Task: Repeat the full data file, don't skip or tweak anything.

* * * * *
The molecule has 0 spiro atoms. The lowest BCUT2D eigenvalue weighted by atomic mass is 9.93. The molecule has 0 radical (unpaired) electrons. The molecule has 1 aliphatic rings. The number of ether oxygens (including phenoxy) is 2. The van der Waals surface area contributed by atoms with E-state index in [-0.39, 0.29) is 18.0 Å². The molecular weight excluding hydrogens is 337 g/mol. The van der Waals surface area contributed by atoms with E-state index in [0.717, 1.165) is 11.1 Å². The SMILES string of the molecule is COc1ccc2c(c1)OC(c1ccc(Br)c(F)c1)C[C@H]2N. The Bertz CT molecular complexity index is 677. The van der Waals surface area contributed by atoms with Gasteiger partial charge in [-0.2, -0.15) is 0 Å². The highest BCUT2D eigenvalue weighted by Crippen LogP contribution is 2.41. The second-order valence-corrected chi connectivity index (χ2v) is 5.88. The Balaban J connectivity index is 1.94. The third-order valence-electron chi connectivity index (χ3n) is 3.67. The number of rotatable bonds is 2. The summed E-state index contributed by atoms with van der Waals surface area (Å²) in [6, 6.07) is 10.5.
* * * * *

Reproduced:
The molecule has 0 spiro atoms. The lowest BCUT2D eigenvalue weighted by atomic mass is 9.93. The molecule has 0 radical (unpaired) electrons. The molecule has 1 aliphatic rings. The number of ether oxygens (including phenoxy) is 2. The van der Waals surface area contributed by atoms with E-state index in [-0.39, 0.29) is 18.0 Å². The molecular weight excluding hydrogens is 337 g/mol. The van der Waals surface area contributed by atoms with E-state index in [0.717, 1.165) is 11.1 Å². The SMILES string of the molecule is COc1ccc2c(c1)OC(c1ccc(Br)c(F)c1)C[C@H]2N. The Bertz CT molecular complexity index is 677. The van der Waals surface area contributed by atoms with Gasteiger partial charge in [-0.2, -0.15) is 0 Å². The highest BCUT2D eigenvalue weighted by Crippen LogP contribution is 2.41. The second-order valence-corrected chi connectivity index (χ2v) is 5.88. The Balaban J connectivity index is 1.94. The third-order valence-electron chi connectivity index (χ3n) is 3.67. The number of rotatable bonds is 2. The summed E-state index contributed by atoms with van der Waals surface area (Å²) in [6, 6.07) is 10.5.